SFU Mechatronic Systems Engineering professor Faranak Farzan is the inaugural chair in Technology Innovations for Youth Addiction Recovery and Mental Health.

Technology holds promise for youth battling mental health, addiction – new chair

May 01, 2017

By Marianne Meadahl, SFU News

A new non-invasive technology that shows promising abilities to reverse depression is just one example of the exciting research led by SFU professor Faranak Farzan, recently named the inaugural chair in Technology Innovations for Youth Addiction Recovery and Mental Health. The chair is supported by SFU, the John Volken Academy, the City of Surrey and the Surrey Fire Fighters Charitable Society.

Farzan is a neuro-engineer in the School of Mechatronic Systems Engineering. She is leading research into non-invasis technologies for diagnosing and developing recovery-focused treatment for addiction and mental health, particulary among youth.

With national Mental Health Week (May 1-7) underway, SFU News talked with the newly minted chair about the role, and her goals:

What led you to become an engineer with an interest in psychiatry? 

I was born into a family of doctors and engineers. My dad was an inventor, my mom, an electrical engineer, and my grandfather and aunt were doctors, so as I grew up I had exposure to both sides. I realized that within the field of psychiatry there are things missing that perhaps engineering could address, especially as technology is advancing. I have combined psychiatry and engineering to see where we can use technology to treat mental illness.

I was one of the only engineers in the Faculty of Psychiatry at the University of Toronto. We aren’t used to thinking there is a link between engineering and psychiatry. But when we consider mental health or specifically depression, we can use technology therapeutically to modulate the brain and normalize impairments.

What attracted you to SFU? 

SFU is an arts school by foundation, it is an innovative and engaging university and this is precisely what is needed when your goal is to bring things together that are not conventionally established. I was lucky to have created my own program for myself, combining biomedical, psychiatry and engineering, and I would like to create a new program like that here at SFU.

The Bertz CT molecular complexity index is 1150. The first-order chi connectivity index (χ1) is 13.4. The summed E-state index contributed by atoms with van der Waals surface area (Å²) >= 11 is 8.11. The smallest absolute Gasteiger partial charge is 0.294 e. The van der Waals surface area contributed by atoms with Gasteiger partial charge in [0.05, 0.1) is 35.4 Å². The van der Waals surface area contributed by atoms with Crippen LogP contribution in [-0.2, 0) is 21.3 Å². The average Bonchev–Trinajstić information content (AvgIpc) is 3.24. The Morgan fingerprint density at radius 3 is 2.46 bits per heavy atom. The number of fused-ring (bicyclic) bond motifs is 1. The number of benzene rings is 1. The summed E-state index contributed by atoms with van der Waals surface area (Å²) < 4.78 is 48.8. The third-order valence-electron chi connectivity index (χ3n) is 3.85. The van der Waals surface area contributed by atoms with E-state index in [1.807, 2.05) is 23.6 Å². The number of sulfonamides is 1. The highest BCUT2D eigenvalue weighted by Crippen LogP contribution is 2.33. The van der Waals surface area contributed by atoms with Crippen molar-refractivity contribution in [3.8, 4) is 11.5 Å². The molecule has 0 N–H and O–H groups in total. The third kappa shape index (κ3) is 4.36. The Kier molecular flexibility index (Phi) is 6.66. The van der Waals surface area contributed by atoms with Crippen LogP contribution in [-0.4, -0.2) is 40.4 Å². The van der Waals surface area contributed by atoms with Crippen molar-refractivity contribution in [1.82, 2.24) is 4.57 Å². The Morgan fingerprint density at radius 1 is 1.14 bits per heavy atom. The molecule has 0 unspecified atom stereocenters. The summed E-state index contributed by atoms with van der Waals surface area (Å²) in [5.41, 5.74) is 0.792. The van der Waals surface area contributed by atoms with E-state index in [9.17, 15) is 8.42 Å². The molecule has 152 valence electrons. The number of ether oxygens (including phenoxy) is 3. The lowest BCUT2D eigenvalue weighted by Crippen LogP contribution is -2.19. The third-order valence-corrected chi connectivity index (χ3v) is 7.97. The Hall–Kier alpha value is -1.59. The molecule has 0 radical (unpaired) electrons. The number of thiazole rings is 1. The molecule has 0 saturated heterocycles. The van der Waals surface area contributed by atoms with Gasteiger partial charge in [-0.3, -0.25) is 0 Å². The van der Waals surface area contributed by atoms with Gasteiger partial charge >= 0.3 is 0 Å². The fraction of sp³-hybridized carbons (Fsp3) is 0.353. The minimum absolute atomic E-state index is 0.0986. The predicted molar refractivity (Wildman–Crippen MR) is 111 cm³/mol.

I heard about Surrey’s Innovation Boulevard and knew of SFU’s reputation for being entrepreneurial, with great resources for startups and innovators, and the success stories, so the opportunity really excited me. So did the connection to the John Volken Academy, and its focus on connecting community-based research with the university. This is what I mean by bringing it all together. It’s a perfect testbed and an opportunity to make meaningful change. 

How are you applying technology to treat mental health? 

My research aims to use technology to create new therapeutic solutions for people who suffer from mental health illnesses such as depression. I think of it this way: when we go to the doctor for an eye test, we get glasses so we can see normally. It’s the same thing suffering from mental health—there is a distorted view of reality and of self-worth. 

We can use technology to understand how the brain works and create these ‘glasses’ and ‘lenses’, but for the brain. In this way, we try to normalize the brain into a state that it should be in, so it can function. We’re creating technological solutions that could help someone who doesn’t have the necessary biological means to activate the same brain processes in the brain to have a normal life. 

What led you to focus on youth?